M. Night Shyamalan has had a bit of a rough streak as of late. His cinematic version of The Last Airbender took a fairly revered anime franchise and turned it into a fairly substantial flop. His attempt at cashing in on the drawing power of Will Smith wound up flopping even harder as the advertising, which focused on Smith’s untalented son, wound up flopping just as hard. Throw in a declining quality of work in his last two horror films (The Happening and Lady in the Water) and the once prodigal filmmaker was reduced to someone who was openly laughed at when the phrase “from the twisted mind of M. Night Shyamalan” appeared on screen.
It’s odd that being near mediocrity would almost be a career rebound at this point and that’s what The Visit is. A mediocre PG-13 horror film that has an interesting conceit to it, The Visit was his first profitable film in some time and in comparison to his more recent output can almost be labeled a “return to form.”
The key word there is “almost.”
Most of the story transpires in a rural part of Pennsylvania. Becca (Olivia DeJonge) and Tyler (Ed Oxenbould) are spending a week their grandparents, Nana (Deanna Dunagan) and Pop Pop (Peter McRobbie), so mom (Kathryn Hahn) can go on a cruise with her boyfriend. Her parents haven’t seen her since she eloped with a boyfriend they didn’t like. His abandonment of them has left scars for everyone involved.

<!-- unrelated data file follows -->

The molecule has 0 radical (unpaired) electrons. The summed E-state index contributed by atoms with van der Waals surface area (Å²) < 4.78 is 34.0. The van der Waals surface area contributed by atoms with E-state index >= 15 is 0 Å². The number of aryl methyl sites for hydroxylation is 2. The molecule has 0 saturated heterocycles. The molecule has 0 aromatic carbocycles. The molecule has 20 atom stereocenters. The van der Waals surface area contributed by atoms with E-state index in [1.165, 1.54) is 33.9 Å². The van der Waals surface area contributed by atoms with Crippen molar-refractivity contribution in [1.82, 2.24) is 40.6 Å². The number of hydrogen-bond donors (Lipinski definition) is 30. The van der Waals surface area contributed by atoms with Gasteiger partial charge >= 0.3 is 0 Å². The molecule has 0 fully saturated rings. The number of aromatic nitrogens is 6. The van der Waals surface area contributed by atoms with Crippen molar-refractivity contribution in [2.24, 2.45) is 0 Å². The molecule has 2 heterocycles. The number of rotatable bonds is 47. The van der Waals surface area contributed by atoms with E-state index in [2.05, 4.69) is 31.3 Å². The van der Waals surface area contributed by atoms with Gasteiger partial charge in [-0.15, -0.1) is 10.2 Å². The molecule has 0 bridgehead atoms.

Shot in a found footage style, if you’d have told someone at the turn of the century that Shyamalan would’ve turned to a cinematic trick that had run its course well after the fact you wouldn’t have believed it. The film, which is fairly perfunctory for the genre, works on a handful of levels because the director is well versed in the genre. This is about the slow burn and eventual reveal of the time tested twist gimmick that Shyamalan has done so many times before.
Unfortunately the film is stuck between trying to be two things. On the one hand it’s trying to be a satire of the genre, with enough contrivances to make it something closer to A Haunted House than a true member of the found footage genre. That’s the other thing it wants to be; he’s aiming for it to be a great riff on the genre while also trying to be a genuine member of it and fails both ways.
An EPK piece, an alternate ending, some deleted scenes and some photos on the set are included.
Universal presents The Visit . Written and Directed by M. Night Shyamalan. Starring Olivia DeJonge, Ed Oxenbould, Deanna Dunagan, Peter McRobbie, Kathryn Hahn. Run Time: 94 minutes Rated PG-13. Released on DVD: 1.5.16
Tags: Deanna Dunagan, Ed Oxenbould, Kathryn Hahn, M. Night Shyamalan, Olivia DeJonge, Peter McRobbie, the visit